What are Multiple-Page Apps? (MPAs)

Currently, there is a high demand for complex and sophisticated web apps to replace old-fashioned browser-based apps. They have taken the world by storm! Be it creating/sharing files, business development, SMM campaigns, email marketing campaigns, or Customer Relationship Management, the web applications are practically everywhere, revolutionizing the outlook of the modern world.

Generally speaking, there are two methods of creating a web app. Indeed, one of them, a single-page application approach, has recently created a buzz over the web. At the same time, the other one – multiple-page app approach has still been ruling its domain with its classic architecture. So even though we are slowly moving from traditional desktop apps to the complex web applications, multiple-page web apps are still one of the core design patterns of global web app development. In this article, as its title suggests, we will talk about MPAs and discuss the possible implementation and usefulness of this framework for the business world.


What are Multiple-Page Apps?

MPAs are what’s referred to as a classic type of web apps. As can be seen from their name, multi page apps comprise more than one page. Each time when a user requests to load even a small part of the web page, they have to reload the entire page in order to display it. Common multiple-page app examples include ecommerce titans like eBay or Amazon.

How do Multi Page Apps Work?

When a multiple-page app needs to display the data, it requests a new page from the server. In other words, it reloads the page again and again, increasing the response time of the app. These operations not only take time, but also significantly degrade the UX design. Although the MPA framework was slightly improved after the introduction of AJAX, this added complexity to their development. That is why, when compared to single-page app approach, this type of apps is more difficult to create.

Read also: WHY BUILD A PWA?

Pros of Multiple-Page Applications

  • Easy to maintain

Multiple-page apps have better maintainability as they have code distributed among all their pages.

  • High initial page load speed

MPAs do not require any client-side frameworks to be loaded on the user’s PC. That is why the initial page is loaded faster.

  • High security

Most of the frameworks and technologies available for MPA app development have been tested and tried for years, making this approach more secure than the rest.

  • Better cost-effectiveness

Lots of proven technologies as well as coders working in the same domain have made MPA app development a truly cost-effective method.

  • Easy to redesign

With multiple-page applications, any addition is easy due to better scalability options.

  • Easy to navigate

Multi page apps provide a sitemap, making the navigation process easier for the users. Additionally, this approach infuses the use of forward and backward buttons, allowing visitors to easily go back to the previous state of an app.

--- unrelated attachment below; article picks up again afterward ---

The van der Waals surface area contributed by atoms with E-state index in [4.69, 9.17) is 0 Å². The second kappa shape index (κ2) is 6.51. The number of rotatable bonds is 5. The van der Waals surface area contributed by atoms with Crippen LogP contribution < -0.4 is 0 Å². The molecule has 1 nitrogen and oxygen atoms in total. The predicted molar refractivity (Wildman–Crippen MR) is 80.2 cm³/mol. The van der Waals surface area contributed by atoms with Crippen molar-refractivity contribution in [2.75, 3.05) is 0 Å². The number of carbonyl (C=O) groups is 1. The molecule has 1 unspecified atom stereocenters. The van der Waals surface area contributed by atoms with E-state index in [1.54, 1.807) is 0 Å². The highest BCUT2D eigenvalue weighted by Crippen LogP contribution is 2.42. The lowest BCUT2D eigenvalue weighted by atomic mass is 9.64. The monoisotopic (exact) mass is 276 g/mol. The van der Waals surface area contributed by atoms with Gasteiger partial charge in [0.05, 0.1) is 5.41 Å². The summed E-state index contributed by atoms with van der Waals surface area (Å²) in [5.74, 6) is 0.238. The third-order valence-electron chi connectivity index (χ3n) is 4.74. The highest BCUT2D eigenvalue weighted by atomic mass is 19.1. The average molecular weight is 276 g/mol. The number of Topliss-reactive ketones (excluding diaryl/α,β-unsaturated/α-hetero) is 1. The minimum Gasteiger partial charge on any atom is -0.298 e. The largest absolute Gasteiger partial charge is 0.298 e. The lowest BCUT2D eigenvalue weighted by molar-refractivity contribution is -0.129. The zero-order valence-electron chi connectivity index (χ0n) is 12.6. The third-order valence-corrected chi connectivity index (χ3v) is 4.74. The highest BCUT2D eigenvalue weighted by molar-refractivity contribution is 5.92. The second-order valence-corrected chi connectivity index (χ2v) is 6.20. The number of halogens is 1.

• SEO rankings

As mentioned, MPAs have more than one page, providing the ability for SEO bots to crawl/index each of them separately.

Cons of Multiple-Page Applications

  • Rigorous testing

With MPAs, the testing process becomes a rigorous one due to the absence of clear separation between data and UI design.

  • The complex mobile application development process

With multiple-page apps, you will need to start everything from scratch as the same backend code cannot be used for mobile app development.

  • Relatively high coupling between backend and frontend

This makes the development of an MPA really tedious.

  • Slower loading time

With multi-page apps, a new page is rendered each time a user makes a new request. This decreases the performance of an app as well as its loading time.


When to Choose MPA?

Although SPAs are quickly gaining popularity in the business world, multiple-page apps have not lost their charm either. The MPA architecture comes with its benefits and drawbacks. It lacks speed while providing you with better scalability and SEO rankings. From this perspective, possible MPA use cases include middle and large-scale websites without much state and dynamics, for instance:

  • prototype sites
  • content-oriented sites
  • landings

That is why, based on our experience, this approach is perfect for marketplaces, corporate websites, and ecommerce apps. When deciding whether or not to build an MPA, we recommend you to have your requirements and goals ascertained against the underlying performance. But if you are stuck between the dilemma, contact us and we will provide you with the best guidance on choosing what suits you the best! Good luck!